Monday, November 14, 2011

The latest Newsround Special is called My Autism and Me. It was presented by Rosie King, who wanted to show viewers what it means to be autistic. Rosie said that although it can be a problem she wouldn't swap her autism for anything: "It makes me who I am. I just wouldn't be the same without it."

My Autism and Me featured a number of different kids besides Rosie.

Rosie: Because it's not always obvious that people have autism, some people think we're just mad or being naughty. This lack of understanding is one of the worst things about being autistic.

Ben: ... I was bullied at school because people didn't understand the fact that I had autism. ....... People figured I had an anger problem. They continuously taunted me, going at me. Most called me a bear. I was feared, I was hated. It wasn't fun. It wasn't fun at all. ...

Rosie's introduction to autism was easy to understand and very informative - another example of Newsround at its best. Lady Gaga's iconic Born This Way accompanied the closing title sequence.

Paparazzi is another song by Lady Gaga, and was chosen for the X Factor's Craig Colton on Saturday. Although it's been widely reported that Craig is gay and proud, it seems programme bosses wanted the words of the Lady Gaga song altered so that he was singing about fancying a girl. Many viewers expressed their dismay about this on Twitter.

In 2009 Dannii Minogue quite rightly drew attention to the X Factor's unnecessary changing of song lyrics. But unfortunately anti-gay prejudice is still frequently encountered in the showbiz industry, as well as in society at large.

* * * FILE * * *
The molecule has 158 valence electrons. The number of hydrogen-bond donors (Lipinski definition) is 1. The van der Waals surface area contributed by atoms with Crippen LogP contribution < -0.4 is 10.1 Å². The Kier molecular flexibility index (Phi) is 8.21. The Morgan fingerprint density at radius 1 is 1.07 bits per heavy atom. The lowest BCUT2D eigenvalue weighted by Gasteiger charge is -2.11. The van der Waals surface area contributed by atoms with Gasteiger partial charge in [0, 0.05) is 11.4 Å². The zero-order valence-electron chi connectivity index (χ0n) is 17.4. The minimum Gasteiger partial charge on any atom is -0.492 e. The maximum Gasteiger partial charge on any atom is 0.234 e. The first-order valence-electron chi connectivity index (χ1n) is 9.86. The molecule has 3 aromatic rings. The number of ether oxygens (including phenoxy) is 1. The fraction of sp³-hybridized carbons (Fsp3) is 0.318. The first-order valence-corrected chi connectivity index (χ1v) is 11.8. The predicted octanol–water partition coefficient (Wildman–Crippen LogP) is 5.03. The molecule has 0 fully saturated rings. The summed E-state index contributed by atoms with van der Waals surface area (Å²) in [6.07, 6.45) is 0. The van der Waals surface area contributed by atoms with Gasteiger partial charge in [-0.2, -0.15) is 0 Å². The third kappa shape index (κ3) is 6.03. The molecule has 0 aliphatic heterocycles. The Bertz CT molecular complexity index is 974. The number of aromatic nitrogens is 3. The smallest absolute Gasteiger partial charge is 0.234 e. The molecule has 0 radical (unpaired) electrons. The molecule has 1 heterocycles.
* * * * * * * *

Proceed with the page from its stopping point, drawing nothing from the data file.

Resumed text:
Today is the start of Anti-Bullying Week, and the theme this year is Stop and think – words can hurt

The Anti-Bullying Alliance website says that derogatory language – words and expressions that are homophobic, racist, sexist or disabilist, that seek to demean particular groups and individuals - are far too common in our schools, colleges and communities." The website suggests some aims for the week:-

  • challenge the casual use of derogatory language in our schools, colleges and communities

  • raise awareness of the consequences of using demeaning and harassing language through technology

  • encourage schools, colleges and other settings to create language charters that makes it clear what is and isn't acceptable

  • give children and young people the tools to challenge others when they use derogatory language, to find new ways of expressing how they feel if they are angry or upset, and to make a conscious effort to speak positively and to compliment others

  • encourage adults to consider how they model the use of language with children and young people (this includes all practitioners working with children and young people but also celebrities and people in positions of power)

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